Trappists

Order of Cistercians of the Strict Observance
Ordo Cisterciensis Strictioris Observantiae
Trappist website logo 2018.png
Logo of the Trappists.
Armand Bouthillier Rance.jpg
Armand Jean le Bouthillier de Rancé, the founder of the Trappists
AbbreviationOCSO
Formation1664; 354 years ago (1664)
FounderArmand Jean le Bouthillier de Rancé
Founded atLa Trappe Abbey
TypeCatholic religious order
HeadquartersViale Africa, 33
Rome, Italy
Abbot General
Eamon Fitzgerald
Parent organization
Catholic Church
Websitewww.ocso.org

The Trappists, officially the Order of Cistercians of the Strict Observance (Latin: Ordo Cisterciensis Strictioris Observantiae, abbreviated as OCSO) is a Catholic religious order of cloistered monastics that branched off from the Cistercians. They follow the Rule of Saint Benedict and have communities of both monks and nuns that are referred to as Trappists and Trappistines, respectively.

History

The order takes its name from La Trappe Abbey or La Grande Trappe, located in the French province of Normandy, where the reform movement began. Armand Jean le Bouthillier de Rancé, originally the commendatory abbot of La Trappe, led the reform. As commendatory abbot, de Rancé was a layman who obtained income from the monastery but was not a professed monk and otherwise had no religious obligations. He possessed considerable wealth and was earmarked for an ecclesiastical career as coadjutor bishop to the Archbishop of Tours. However, after undergoing a conversion of life between 1660 and 1662, de Rancé renounced his possessions, formally joined the abbey, and became its regular abbot in 1663.[1]

Orval Abbey in Belgium

In 1664, in reaction to the relaxation of practices in many Cistercian monasteries, de Rancé introduced an austere reform.[2][3] de Rancé's reform was first and foremost centered on penitence; it prescribed hard manual labour, silence, a meagre diet, isolation from the world, and renunciation of most studies. The hard labour was in part a penitential exercise, in part a way of keeping the monastery self-supportive so that communication with the world might be kept at a minimum. This movement spread to many other Cistercian monasteries, which took up de Rancé's reforms. In time, these monasteries also spread and created new foundations of their own.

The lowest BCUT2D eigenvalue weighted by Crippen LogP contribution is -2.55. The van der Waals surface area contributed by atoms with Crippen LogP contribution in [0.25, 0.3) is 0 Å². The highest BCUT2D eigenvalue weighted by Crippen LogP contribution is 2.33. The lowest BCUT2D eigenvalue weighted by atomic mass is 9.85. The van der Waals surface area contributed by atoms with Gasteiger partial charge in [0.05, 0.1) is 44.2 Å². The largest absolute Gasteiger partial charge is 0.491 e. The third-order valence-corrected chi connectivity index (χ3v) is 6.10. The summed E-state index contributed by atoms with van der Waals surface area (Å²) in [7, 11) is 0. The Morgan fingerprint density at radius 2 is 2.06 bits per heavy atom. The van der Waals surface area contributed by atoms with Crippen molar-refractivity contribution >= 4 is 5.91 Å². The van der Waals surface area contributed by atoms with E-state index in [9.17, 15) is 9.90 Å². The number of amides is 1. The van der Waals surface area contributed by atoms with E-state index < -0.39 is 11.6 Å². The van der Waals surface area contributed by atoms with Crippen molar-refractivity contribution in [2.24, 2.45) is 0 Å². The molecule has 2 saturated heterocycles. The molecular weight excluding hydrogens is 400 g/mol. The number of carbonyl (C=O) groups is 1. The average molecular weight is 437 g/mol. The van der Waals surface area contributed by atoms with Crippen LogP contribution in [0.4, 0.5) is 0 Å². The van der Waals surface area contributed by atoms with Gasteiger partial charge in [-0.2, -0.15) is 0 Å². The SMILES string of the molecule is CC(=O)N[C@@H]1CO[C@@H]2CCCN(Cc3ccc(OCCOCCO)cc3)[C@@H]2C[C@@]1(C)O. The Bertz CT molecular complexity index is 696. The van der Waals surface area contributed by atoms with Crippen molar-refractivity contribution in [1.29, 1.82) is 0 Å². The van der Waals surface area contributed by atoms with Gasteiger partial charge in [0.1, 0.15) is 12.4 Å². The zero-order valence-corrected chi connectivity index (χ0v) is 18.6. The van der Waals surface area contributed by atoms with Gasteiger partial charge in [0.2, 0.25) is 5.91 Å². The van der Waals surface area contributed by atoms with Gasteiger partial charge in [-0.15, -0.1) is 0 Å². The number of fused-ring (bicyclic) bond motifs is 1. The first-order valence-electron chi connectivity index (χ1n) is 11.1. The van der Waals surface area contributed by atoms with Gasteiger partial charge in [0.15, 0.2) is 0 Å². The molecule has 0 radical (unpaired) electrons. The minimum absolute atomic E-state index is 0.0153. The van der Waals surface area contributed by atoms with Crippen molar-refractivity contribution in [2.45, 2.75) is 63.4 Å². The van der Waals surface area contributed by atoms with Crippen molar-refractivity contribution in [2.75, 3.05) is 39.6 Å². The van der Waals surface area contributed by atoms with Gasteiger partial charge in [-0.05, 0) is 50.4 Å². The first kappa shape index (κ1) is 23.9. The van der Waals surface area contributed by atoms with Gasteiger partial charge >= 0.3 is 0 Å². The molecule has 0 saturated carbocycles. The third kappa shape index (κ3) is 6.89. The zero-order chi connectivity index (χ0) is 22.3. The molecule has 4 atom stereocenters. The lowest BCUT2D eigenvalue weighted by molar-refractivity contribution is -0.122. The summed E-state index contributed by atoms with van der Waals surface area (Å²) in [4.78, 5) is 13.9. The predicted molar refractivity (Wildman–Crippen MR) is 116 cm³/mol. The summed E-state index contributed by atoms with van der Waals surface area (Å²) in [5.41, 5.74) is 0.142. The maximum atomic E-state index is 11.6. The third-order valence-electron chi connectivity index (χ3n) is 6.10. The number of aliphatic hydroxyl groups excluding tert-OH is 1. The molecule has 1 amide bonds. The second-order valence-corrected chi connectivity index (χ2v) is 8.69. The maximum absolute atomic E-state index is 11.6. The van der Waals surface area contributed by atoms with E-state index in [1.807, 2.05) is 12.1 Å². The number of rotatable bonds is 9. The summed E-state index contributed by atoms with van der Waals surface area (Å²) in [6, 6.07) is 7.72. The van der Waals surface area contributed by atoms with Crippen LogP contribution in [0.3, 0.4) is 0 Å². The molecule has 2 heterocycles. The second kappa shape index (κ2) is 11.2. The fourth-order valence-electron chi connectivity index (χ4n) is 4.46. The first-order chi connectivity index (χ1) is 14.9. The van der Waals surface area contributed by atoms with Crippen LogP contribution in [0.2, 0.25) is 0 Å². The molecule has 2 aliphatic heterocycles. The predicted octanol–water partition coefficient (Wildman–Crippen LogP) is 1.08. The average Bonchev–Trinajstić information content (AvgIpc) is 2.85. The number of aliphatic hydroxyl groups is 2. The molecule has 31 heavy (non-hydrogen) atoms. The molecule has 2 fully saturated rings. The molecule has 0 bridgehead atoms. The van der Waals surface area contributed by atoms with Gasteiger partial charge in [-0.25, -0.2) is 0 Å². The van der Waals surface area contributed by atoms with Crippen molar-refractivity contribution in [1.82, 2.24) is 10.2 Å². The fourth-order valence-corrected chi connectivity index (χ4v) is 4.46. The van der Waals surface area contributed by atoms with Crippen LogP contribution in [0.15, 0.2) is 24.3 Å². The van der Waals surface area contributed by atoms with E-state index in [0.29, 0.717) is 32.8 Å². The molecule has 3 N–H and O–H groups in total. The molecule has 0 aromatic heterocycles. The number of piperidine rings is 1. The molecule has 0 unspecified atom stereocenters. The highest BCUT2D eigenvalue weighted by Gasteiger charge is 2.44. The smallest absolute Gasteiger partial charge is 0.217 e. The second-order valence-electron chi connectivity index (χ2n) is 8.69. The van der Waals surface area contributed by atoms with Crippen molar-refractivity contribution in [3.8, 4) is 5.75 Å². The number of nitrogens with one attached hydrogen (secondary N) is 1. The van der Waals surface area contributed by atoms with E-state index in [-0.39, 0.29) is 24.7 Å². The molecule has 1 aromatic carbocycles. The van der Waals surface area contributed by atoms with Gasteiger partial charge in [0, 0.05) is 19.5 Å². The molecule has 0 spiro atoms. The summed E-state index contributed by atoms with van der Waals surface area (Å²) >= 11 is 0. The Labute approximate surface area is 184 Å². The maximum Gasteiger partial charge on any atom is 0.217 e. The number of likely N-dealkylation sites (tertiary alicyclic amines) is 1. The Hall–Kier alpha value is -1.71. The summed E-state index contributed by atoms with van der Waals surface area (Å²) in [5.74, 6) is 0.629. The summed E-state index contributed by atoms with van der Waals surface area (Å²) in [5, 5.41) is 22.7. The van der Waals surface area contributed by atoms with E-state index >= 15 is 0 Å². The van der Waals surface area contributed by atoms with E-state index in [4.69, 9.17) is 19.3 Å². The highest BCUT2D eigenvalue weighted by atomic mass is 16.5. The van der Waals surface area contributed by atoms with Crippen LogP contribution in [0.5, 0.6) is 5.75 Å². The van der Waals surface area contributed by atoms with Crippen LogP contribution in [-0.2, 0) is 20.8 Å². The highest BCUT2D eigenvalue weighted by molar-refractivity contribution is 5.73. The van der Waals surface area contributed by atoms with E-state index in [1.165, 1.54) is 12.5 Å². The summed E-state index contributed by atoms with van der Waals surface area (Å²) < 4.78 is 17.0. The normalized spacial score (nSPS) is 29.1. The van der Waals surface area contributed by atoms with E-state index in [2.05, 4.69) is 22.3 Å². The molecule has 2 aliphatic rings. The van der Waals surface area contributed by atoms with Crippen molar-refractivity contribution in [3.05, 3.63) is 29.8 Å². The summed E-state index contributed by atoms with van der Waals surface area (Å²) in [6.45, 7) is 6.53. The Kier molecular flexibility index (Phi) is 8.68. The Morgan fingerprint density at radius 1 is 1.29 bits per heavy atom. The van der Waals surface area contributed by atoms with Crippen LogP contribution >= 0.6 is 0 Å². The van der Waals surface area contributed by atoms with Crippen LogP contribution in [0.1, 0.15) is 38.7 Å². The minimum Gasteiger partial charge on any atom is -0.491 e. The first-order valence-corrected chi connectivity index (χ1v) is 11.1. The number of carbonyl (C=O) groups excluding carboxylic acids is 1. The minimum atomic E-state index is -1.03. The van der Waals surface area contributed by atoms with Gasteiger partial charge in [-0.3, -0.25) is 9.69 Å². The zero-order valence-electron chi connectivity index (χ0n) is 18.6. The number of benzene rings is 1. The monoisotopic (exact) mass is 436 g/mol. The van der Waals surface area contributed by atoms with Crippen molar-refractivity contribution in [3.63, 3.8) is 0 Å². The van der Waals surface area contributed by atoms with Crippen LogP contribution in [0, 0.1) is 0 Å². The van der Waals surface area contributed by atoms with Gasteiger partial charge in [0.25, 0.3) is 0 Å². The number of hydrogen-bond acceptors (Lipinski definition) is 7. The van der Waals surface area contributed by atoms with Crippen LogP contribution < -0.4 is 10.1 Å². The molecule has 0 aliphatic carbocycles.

In 1892, several congregations of reformed or "Trappist” Cistercians were united to form an independent monastic order with the approval of the pope, formalising their identity and spirituality as a separate monastic order.[4]

One of the most notable Trappist theologians was Thomas Merton, a prominent author in the mystic tradition and a noted poet and social and literary critic. He entered the Abbey of Gethsemani in 1941 where his writings and letters to world leaders became some of the most widely read spiritual and social works of the 20th century. Merton's widely-read works include his autobiography, The Seven Storey Mountain, as well as New Seeds of Contemplation and No Man is an Island.

The first Trappist saint was Saint Rafael Arnáiz Barón, who was a conventual oblate of the Abbey of San Isidro de Dueñas in Dueñas, Palencia. His defining characteristic was his intense devotion to a religious life and personal piety despite the setbacks of his affliction with diabetes mellitus. He died in 1938 aged 27 from complications of diabetes, and was beatified in 1992 by Pope John Paul II and canonised in 2009 by Pope Benedict XVI.

Other Languages
Afrikaans: Trappiste
български: Трапистки орден
bosanski: Trapisti
Esperanto: Trapistoj
hrvatski: Trapisti
Bahasa Indonesia: Trapis
עברית: טראפיסטים
magyar: Trappisták
Nederlands: Trappisten
polski: Trapiści
português: Ordem Trapista
română: Ordinul trapist
русский: Трапписты
slovenščina: Trapisti
српски / srpski: Траписти
srpskohrvatski / српскохрватски: Trapisti
suomi: Trappistit
svenska: Trappistorden
Türkçe: Trappistler
українська: Траппісти